Juan Soto Ivars – 12/01/2020
When I arrived in Barcelona in 2010, social politicization amazed me more than anything else. Regarding what I had seen in Madrid, this seemed to me a more tense and less carefree place. The rookies were immediately impressed by the ‘estelades’ (independentist flags) of the balconies because he was not used to people needing to go around the world with an ideological badge. At a dinner with people who spoke of the capital as a fascist city, it occurred to me to try break a spear for it and I noticed that one had to be careful. They immediately considered that defending a city was praising a way of doing politics: I don’t talk about politics (I told them)!
But with those people there was no way to avoid politics. The same thing happened with a lot of subjects. With them you couldn’t talk about school, trains, movies, music, history or love without talking about politics. I noticed that here the people was political and the political was taken in a very personal way. In addition, I further discovered that there were many people who refused to talk about many issues because they didn’t want to get bogged down talking about politics. And this got worse when Artur Mas (former Catalan PM) got scared by the 15-M movement and the process ‘procés’ was invented.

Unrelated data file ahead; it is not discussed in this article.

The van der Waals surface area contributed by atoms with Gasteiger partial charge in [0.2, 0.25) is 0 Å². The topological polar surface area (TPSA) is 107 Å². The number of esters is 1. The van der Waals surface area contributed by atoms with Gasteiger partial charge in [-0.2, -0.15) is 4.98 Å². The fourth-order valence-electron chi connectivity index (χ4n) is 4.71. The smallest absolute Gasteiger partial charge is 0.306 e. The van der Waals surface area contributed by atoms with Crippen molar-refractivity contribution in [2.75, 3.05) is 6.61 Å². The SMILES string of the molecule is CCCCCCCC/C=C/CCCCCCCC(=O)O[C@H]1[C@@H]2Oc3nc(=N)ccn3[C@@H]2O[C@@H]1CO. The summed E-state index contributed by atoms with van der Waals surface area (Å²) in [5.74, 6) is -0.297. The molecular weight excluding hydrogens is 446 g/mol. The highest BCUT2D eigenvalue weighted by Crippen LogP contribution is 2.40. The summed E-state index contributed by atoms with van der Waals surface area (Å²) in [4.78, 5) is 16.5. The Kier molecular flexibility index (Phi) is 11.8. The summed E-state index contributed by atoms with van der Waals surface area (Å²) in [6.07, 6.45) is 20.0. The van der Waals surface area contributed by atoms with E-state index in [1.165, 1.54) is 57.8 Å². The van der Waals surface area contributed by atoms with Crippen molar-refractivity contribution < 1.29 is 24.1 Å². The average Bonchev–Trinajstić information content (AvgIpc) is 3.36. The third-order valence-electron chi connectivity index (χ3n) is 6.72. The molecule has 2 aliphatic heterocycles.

From that moment on, talking about real politics, health or social rights, became almost impossible because the lamp genius had invented a method to politicize everything … except politics.
A decade later
At that time, a trip to Murcia to see the family or to Madrid to see friends meant noticing the difference and getting their feet, broken from riding on politicized cobblestones, in warm salt water.
But the process ‘procés’ showed that it was not happy with his small borders. Throughout this decade, the flags I saw as badges on the balconies of Barcelona sprouted like mildew throughout Spain.
One day I went to Madrid and ended up discussing politics with people who a few months before I didn’t even know what I was thinking, and in Murcia I met two friends who didn’t talk to each other because one had joined Vox.
They started calling me equidistant, as if not being exalted portrayed you and your place in the world was a seat of Parliament.
My friends began to call each other: fascists, dirties, communists, extremists, stinky person (cuñado), bigshots, feminist-nazis (feminazis), bloody catalaniards, shitty people (ñordos), separatist-rats (separratas), and the ruptures came accordingly.
Today I find it difficult to elaborate a complete list of the people I know who have stopped talking each other because of these things, which leads me to think that row-politics is not a struggle between worldviews, but a game in which deputies vampirize their citizenship and divide it to take advantage of it.
What I noticed when I arrived in Barcelona is happening everywhere in Spain. Everything is politics except politics. I do not know what passions will ignite in you what you have just read, but I can only tell you one thing: if your idea about how to improve the world has led you to lose friends, it seems to me that you are the least indicated person to solve things.